3) Message: Messages are secured using message security. You can use this in the scenario of internal self-hosted service.
4) TransportWithMessageCredential: Message protection and authorization occur at the transport level and credentials are passed with the message. You can use this in the scenario of public Web-hosted service.
5) TransportCredentialOnly: Credentials are passed at the transport level but the message is not encrypted. This option is available only if you are using the BasicHttpBinding binding.
6) Both: Messages are secured using both transport level and message level security. This is supported only if you are using Microsoft Message Queue Server.
WCF clients & services identify themselves by passing credentials.
Credential types applicable to transport level security:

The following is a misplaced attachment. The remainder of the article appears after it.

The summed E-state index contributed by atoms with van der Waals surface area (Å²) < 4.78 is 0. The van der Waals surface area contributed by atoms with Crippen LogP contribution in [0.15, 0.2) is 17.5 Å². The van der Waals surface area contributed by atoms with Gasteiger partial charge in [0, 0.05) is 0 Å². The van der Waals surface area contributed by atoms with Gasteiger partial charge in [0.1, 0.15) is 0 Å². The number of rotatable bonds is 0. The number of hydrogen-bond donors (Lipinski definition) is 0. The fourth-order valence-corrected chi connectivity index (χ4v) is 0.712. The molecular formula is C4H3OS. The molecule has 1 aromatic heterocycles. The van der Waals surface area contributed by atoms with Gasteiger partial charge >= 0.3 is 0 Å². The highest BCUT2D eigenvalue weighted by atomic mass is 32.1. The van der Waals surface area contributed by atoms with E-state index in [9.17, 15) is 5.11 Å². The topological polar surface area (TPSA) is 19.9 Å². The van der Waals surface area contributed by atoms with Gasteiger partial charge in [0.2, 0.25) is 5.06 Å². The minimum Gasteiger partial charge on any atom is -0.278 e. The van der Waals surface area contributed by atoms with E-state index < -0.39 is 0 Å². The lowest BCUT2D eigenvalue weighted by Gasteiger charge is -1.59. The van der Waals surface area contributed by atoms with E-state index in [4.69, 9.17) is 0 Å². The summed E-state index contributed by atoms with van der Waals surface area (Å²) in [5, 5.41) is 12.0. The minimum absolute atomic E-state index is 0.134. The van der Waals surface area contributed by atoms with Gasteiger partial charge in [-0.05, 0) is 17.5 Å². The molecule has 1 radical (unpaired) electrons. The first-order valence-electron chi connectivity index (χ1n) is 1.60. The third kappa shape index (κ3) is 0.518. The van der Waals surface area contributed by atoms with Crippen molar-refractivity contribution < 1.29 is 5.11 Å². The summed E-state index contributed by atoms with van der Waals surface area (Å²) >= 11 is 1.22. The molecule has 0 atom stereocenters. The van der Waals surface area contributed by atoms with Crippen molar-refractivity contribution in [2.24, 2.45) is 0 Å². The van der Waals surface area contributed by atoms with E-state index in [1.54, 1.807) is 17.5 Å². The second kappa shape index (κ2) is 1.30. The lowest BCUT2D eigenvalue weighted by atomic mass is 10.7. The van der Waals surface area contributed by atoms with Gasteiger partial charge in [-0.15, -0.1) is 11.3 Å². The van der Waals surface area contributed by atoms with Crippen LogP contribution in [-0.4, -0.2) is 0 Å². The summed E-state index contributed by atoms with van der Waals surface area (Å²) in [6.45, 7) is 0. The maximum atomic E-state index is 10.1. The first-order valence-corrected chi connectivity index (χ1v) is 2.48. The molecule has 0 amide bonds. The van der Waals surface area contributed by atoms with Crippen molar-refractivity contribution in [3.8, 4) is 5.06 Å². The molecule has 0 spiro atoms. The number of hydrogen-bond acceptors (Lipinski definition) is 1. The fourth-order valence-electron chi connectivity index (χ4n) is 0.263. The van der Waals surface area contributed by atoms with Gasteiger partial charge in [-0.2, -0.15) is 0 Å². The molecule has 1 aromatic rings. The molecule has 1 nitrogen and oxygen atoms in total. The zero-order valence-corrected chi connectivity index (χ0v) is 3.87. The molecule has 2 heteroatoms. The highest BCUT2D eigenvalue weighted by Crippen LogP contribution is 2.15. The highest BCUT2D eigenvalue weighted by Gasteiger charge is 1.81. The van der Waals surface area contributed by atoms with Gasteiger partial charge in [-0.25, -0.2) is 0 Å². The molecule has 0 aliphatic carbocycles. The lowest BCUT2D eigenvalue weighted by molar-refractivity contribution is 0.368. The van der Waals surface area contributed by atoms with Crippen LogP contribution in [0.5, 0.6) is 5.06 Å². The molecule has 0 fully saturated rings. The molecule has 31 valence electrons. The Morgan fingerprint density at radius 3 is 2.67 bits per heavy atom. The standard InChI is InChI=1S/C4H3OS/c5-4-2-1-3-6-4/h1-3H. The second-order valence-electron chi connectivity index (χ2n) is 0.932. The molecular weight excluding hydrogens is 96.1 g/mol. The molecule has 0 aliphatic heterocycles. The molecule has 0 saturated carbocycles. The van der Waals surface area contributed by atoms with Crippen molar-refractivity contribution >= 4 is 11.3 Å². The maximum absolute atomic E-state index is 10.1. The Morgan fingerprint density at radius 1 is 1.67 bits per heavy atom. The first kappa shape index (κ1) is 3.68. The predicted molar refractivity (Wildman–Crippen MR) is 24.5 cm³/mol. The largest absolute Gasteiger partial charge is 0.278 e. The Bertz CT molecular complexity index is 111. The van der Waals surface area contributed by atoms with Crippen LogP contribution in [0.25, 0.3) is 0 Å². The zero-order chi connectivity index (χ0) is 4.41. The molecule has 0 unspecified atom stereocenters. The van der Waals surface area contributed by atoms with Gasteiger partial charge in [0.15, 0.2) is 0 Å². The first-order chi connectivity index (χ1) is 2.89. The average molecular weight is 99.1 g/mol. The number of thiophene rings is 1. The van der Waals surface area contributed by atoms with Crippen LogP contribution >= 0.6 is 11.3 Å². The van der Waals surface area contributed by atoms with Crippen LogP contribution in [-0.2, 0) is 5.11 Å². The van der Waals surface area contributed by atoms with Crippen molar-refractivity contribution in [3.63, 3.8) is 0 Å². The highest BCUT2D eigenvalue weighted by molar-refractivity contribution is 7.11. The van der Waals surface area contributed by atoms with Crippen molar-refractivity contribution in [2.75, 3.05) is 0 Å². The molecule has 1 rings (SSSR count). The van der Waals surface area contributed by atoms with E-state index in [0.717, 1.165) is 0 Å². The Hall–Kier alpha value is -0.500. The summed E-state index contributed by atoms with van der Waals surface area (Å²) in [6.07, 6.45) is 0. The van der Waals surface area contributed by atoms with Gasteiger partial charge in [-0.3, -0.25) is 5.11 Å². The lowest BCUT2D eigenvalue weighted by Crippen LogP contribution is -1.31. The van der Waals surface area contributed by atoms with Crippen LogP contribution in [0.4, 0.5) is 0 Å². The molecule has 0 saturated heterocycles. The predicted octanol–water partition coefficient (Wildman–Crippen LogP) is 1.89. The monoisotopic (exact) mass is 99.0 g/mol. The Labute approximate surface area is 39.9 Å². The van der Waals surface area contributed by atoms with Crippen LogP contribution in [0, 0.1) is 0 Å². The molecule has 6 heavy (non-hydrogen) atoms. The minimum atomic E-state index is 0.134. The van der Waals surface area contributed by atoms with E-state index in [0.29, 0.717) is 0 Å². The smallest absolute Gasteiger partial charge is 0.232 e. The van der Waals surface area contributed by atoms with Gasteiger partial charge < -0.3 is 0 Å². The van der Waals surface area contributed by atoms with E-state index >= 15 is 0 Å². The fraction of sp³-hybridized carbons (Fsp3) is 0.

1) Windows: The client uses a Windows token representing the logged in user’s Windows identity. The service uses the credentials of the process identity or an SSL certificate. You can use this in scenario of internal self-hosted service.
2) Basic: The client passes a user name and password to the service. Typically, the user will enter the user name and password in a login dialog box. The service uses a SSL certificate. This option is available only with HTTP protocols. You can use this in the scenario of internal Web-hosted service.
3) Certificate: The client uses an X.509 certificate and the service uses either that certificate or an SSL certificate.
4) NTLM: The service validates the client using a challenge/response scheme against Windows accounts. The service uses a SSL certificate. This option is available only with HTTP protocols.
5) None: Here the service does not validate the client.
Credential types applicable to message level security: